April 12, 2013 | Longitude

Israel Still Stable Amidst the Chaos

April 12, 2013 | Longitude

Israel Still Stable Amidst the Chaos

Israeli policymakers, much like diplomats, have never been fond of drastic change in their neighborhood. “Better the devil you know…” could be Israel’s foreign policy motto. European pundits have often associated neoconservative enthusiasts of regime change in the Middle East with Israel’s hawkish branches of the foreign policy and security establishments. Upon seeing the Muslim Brotherhood sweep into power on the heels of elections, they must have felt that Israel was getting its comeuppance.

In fact, Israel always took a fairly unsentimental view of the region and never endorsed the neoconservative aspiration to bring democracy to the Arab world. To be sure, dictators and autocratic rulers were never pleasant, but they offered a clear address – an answerable and responsible  leadership who controlled the armed forces and security services, who understood power and sought to defend strategic interests regardless of public rhetoric. Surrounded by hostile forces for all its existence, Israel had thus learned to live with the regional order and make the best out of it.

Peace treaties and acquiescence, multilateral frameworks and the continuation of David Ben Gurion’s periphery strategy – the notion that Israel should build alliances with non-Islamic and/or non-Arab states in the region to countenance the might of its adversaries – continued to guarantee Israel’s security, with small variations, until late 2010. Aside from a thriving trade with Europe, the United States and Asia, and a rock-solid strategic alliance with the US, Israel could then count on peace treatieswith Egypt and Jordan, a stable framework on the Syria-Israel border, subterranean relations with Gulf principalities and North African countries, and an eminently manageable containment strategy for the Palestinian problem.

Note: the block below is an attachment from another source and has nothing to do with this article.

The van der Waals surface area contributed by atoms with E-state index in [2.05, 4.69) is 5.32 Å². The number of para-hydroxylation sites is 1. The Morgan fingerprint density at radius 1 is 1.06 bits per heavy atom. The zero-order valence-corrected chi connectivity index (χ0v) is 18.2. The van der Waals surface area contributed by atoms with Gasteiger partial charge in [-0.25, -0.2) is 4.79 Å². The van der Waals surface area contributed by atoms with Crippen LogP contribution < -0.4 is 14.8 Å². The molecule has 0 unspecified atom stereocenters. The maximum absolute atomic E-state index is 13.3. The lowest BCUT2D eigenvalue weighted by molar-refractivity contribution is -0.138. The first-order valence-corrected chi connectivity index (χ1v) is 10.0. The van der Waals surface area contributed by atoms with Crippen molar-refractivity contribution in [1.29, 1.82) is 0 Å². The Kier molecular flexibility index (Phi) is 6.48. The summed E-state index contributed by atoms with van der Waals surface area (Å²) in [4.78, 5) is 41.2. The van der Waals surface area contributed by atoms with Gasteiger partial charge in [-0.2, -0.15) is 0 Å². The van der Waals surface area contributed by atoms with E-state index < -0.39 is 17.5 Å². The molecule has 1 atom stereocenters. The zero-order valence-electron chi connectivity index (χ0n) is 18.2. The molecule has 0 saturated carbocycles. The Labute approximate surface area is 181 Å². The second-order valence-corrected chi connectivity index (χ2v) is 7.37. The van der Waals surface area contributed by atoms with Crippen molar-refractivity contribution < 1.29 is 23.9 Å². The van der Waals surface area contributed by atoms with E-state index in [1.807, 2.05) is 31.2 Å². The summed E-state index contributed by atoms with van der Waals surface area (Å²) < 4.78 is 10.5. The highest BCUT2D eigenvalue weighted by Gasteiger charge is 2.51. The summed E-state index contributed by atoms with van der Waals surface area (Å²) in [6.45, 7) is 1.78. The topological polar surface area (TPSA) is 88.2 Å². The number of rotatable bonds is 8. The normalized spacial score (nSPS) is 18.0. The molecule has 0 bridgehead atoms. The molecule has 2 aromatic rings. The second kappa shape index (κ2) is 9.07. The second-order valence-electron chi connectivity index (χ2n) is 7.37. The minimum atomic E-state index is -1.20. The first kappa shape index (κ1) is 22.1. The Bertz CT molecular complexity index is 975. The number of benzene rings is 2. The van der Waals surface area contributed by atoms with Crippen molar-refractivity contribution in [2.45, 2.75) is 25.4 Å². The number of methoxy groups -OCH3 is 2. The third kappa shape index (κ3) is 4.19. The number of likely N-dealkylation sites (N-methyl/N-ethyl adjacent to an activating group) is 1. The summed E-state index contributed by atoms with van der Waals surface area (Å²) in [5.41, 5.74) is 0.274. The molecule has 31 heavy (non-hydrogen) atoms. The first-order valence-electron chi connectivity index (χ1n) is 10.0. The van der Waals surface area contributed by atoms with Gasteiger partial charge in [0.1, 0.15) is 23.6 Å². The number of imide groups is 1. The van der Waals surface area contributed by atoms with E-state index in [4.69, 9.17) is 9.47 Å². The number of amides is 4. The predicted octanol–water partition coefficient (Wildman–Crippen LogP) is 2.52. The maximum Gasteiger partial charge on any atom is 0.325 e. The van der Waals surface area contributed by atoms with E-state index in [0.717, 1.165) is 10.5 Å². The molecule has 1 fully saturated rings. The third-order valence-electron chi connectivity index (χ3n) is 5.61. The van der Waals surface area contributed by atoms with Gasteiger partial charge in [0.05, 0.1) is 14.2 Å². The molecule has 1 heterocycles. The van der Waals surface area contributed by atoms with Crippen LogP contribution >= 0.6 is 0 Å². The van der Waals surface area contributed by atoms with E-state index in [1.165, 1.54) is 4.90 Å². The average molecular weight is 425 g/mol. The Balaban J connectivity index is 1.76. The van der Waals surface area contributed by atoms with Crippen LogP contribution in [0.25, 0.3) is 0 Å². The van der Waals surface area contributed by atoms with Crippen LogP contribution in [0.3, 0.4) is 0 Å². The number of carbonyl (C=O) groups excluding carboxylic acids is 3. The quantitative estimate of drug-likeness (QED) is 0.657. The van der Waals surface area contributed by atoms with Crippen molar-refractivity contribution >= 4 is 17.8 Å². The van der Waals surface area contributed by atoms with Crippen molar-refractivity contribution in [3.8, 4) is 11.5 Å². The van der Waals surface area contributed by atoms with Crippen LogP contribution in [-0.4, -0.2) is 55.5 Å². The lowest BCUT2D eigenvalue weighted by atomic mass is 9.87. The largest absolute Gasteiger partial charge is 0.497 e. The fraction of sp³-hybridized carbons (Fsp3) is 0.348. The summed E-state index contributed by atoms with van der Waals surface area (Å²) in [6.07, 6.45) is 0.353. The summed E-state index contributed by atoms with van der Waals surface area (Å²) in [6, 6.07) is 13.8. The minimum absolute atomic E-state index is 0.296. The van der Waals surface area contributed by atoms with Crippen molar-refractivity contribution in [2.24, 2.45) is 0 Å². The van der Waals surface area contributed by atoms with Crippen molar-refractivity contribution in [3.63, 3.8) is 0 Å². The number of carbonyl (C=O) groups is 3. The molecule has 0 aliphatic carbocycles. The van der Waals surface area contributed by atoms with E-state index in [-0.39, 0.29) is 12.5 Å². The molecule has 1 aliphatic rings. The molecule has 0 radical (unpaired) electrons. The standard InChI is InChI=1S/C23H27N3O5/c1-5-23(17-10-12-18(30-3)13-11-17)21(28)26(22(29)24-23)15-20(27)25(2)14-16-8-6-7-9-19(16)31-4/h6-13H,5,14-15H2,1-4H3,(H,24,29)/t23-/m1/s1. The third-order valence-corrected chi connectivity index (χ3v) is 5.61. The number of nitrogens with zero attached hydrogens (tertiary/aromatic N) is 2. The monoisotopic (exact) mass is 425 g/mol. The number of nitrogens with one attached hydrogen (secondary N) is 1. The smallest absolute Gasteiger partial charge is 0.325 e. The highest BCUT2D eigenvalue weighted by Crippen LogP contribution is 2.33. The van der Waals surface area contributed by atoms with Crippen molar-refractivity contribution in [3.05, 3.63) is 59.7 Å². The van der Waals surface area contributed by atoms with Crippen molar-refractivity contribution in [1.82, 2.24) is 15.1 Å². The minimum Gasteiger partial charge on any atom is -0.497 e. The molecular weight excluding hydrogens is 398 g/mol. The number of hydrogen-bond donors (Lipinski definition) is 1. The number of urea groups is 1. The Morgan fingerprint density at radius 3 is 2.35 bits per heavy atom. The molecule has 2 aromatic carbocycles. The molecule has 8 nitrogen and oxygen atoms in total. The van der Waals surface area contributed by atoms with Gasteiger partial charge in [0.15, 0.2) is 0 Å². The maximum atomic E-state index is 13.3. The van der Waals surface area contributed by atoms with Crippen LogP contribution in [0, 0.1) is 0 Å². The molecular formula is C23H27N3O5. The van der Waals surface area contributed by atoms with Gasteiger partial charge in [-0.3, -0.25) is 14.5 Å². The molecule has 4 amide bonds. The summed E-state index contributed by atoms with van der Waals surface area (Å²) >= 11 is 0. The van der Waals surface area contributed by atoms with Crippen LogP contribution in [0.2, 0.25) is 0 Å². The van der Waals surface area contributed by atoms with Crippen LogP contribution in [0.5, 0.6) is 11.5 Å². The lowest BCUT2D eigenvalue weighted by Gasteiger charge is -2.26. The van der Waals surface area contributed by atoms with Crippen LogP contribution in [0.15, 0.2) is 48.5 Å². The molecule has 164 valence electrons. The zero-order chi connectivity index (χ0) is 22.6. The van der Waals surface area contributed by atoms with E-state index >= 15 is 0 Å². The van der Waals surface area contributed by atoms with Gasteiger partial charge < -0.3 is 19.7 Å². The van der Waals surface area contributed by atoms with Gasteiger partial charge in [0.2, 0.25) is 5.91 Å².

But in the last three years, the confluence of the Arab Revolt, deterioration of relations with Turkey, a rising Iran and chaos along Israel’s borders is changing all that.

Israel confronts a dramatically changed regional landscape – one where the sands are so rapidly shifting that any adjustment is a slow, painful work in progress. Still, not all is bleak – this essay will seek to offer a balance sheet for Israel in this new environment, by using five different filters: changes within the Arab world; changes in the regional balance of power; peripheral alliances; conventional and unconventional threats; and strategic alliances. Each will offer a positive and a negative side of change.

The Arab revolt – radicals or chaos (or both). When it comes to regime change, Israel appears the biggest loser of the Arab Spring. With the single possible exception of Libya, every revolution in the Arab world seems to have ultimately empowered the Muslim Brotherhood in all its local manifestations – an-Nahda inTunisia, the Ikhwan in Egypt – or have given strength to even more radical forces, such as Salafist formations in Egypt, Libya and Syria. Even in Jordan, where no change has occurred yet, ill winds are blowing. Israel might find itself soon surrounded again by hostiler egimes that prefer to return to the path of resistance and confrontation rather than coexistence and peace – even in the very cold format formerly offered by Hosni Mubarak’s Egypt.